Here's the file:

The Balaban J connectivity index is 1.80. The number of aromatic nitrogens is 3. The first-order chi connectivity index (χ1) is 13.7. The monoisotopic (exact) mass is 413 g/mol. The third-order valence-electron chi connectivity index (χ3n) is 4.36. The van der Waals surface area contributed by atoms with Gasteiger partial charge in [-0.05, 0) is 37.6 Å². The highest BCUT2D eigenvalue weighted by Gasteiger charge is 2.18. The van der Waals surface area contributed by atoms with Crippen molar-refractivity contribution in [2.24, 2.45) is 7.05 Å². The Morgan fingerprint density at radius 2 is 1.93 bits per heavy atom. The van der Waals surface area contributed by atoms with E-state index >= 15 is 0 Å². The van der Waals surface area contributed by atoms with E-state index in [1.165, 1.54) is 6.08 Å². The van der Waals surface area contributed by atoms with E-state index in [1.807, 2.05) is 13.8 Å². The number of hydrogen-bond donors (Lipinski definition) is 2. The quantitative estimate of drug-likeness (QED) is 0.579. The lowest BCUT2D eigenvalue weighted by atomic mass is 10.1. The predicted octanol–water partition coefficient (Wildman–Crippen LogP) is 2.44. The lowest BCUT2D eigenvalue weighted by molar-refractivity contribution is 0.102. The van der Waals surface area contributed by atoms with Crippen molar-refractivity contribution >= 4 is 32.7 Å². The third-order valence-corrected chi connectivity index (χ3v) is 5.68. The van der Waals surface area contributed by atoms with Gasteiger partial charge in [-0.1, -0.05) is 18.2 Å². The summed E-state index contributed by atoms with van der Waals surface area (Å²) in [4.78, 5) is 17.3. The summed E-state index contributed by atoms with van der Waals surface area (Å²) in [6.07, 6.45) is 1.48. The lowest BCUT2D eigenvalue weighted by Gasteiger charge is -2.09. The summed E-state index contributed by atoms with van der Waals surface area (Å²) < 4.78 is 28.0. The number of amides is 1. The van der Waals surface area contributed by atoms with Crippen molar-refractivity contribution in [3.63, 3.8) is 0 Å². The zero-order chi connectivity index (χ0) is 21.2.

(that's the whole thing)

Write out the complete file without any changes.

The Balaban J connectivity index is 1.80. The number of aromatic nitrogens is 3. The first-order chi connectivity index (χ1) is 13.7. The monoisotopic (exact) mass is 413 g/mol. The third-order valence-electron chi connectivity index (χ3n) is 4.36. The van der Waals surface area contributed by atoms with Gasteiger partial charge in [-0.05, 0) is 37.6 Å². The highest BCUT2D eigenvalue weighted by Gasteiger charge is 2.18. The van der Waals surface area contributed by atoms with Crippen molar-refractivity contribution in [2.24, 2.45) is 7.05 Å². The Morgan fingerprint density at radius 2 is 1.93 bits per heavy atom. The van der Waals surface area contributed by atoms with E-state index >= 15 is 0 Å². The van der Waals surface area contributed by atoms with E-state index in [1.165, 1.54) is 6.08 Å². The van der Waals surface area contributed by atoms with E-state index in [1.807, 2.05) is 13.8 Å². The number of hydrogen-bond donors (Lipinski definition) is 2. The quantitative estimate of drug-likeness (QED) is 0.579. The lowest BCUT2D eigenvalue weighted by atomic mass is 10.1. The predicted octanol–water partition coefficient (Wildman–Crippen LogP) is 2.44. The lowest BCUT2D eigenvalue weighted by molar-refractivity contribution is 0.102. The van der Waals surface area contributed by atoms with Crippen molar-refractivity contribution >= 4 is 32.7 Å². The third-order valence-corrected chi connectivity index (χ3v) is 5.68. The van der Waals surface area contributed by atoms with Gasteiger partial charge in [-0.1, -0.05) is 18.2 Å². The summed E-state index contributed by atoms with van der Waals surface area (Å²) in [4.78, 5) is 17.3. The summed E-state index contributed by atoms with van der Waals surface area (Å²) in [6.07, 6.45) is 1.48. The lowest BCUT2D eigenvalue weighted by Gasteiger charge is -2.09. The summed E-state index contributed by atoms with van der Waals surface area (Å²) < 4.78 is 28.0. The number of amides is 1. The van der Waals surface area contributed by atoms with Crippen molar-refractivity contribution in [3.63, 3.8) is 0 Å². The zero-order chi connectivity index (χ0) is 21.2.